Benjamin Giroux, a 10-year-old boy with Asperger's syndrome, rarely speaks, even to his parents. But Benjamin was excited when his school teacher gave him the assignment to write an "I am" poem in conjunction with National Poetry Month.
The assignment was simple: Write a poem that tells about who you are, and that begins with "I am" every few sentences.
It took several hours for Benjamin to write his poem. But he remained focused and didn't look up from the kitchen table until it was complete.
When he gave the finished poem to his parents for their approval, they couldn't help but get teary-eyed over what they read.
"I feel like a boy in outerspace. I touch the stars and feel out of place." He wrote.
"I worry what others might think. I cry when people laugh, it makes me shrink."
When Benjamin's parents first read his poem, they felt as if he was struggling in school and wondered how they could help him.
"At first, we felt sad and hurt that he feels isolated, alone, misunderstood and odd at school," Benjamin's father said in an interview with Today. "As the poem went on, we realized that he understands that he's odd and that so is everyone else in their own way, which is what Ben wants everyone to embrace."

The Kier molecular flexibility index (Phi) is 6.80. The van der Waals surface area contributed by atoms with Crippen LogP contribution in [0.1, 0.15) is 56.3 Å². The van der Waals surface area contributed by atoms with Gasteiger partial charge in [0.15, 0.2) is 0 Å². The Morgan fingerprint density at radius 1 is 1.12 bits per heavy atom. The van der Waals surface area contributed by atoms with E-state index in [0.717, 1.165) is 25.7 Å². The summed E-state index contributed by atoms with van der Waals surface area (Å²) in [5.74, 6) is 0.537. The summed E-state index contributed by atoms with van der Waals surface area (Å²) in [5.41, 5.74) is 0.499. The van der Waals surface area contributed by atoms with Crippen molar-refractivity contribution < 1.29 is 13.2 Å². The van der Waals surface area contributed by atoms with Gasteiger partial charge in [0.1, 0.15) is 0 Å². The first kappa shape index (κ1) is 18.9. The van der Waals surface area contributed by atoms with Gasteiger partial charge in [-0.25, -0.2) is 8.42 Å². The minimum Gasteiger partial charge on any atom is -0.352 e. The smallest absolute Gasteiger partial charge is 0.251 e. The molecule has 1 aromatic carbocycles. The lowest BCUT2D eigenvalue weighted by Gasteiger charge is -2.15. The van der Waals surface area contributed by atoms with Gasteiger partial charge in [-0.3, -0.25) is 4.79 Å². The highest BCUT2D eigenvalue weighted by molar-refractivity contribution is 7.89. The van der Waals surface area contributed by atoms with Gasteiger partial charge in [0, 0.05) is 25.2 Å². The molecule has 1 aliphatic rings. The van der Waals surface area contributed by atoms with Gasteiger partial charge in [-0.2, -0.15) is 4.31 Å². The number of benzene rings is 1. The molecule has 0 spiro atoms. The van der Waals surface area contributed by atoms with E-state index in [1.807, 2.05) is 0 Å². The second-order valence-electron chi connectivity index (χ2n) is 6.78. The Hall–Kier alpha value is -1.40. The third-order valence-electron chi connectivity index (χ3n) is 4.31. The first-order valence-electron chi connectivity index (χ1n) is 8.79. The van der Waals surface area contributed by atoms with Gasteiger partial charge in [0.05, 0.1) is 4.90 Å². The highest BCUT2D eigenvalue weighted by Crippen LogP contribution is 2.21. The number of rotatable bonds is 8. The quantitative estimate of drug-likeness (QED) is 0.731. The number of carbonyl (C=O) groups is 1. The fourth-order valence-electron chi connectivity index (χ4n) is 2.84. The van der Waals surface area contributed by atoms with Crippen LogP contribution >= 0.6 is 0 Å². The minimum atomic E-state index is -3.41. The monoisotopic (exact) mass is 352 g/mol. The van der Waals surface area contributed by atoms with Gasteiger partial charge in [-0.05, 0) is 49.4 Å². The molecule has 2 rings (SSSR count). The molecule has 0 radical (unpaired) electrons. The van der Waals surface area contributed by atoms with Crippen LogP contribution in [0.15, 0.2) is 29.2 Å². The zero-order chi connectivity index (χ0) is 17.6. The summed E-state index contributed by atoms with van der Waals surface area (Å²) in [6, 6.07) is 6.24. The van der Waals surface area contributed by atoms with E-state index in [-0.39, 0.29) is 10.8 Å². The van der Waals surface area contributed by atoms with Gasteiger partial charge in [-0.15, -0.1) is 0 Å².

"I am odd. I am new," is repeated throughout Benjamin's poem; but near the end, he added the line, "I understand now that so are you."
The poem is a beautiful tribute to what life is like for those who suffer with autism. It is also a beautiful reminder that we are all different and we all have moments where we feel out of place in the world around us.
We are all odd in situations we feel uncomfortable in or don't understand, and we are all new to unfamiliar circumstances.
Benjamin's poem is a poem of discovery as he shares those things that he normally keeps deep inside. It's not just a discovery for those who read it, but it was written as if it was a discovery for Benjamin himself.
Benjamin began his poem with the words, "I am odd, I am new. I wonder if you are too." He then progresses to, "I am odd. I am new. I pretend that you are too," followed with "I am odd. I am new. I understand now that so are you," and ends with the words that he began with: "I am odd. I am new." By the time he reached the end, there was no longer a need to clarify his statement, as he realized through the writing that it was OK to be who he was.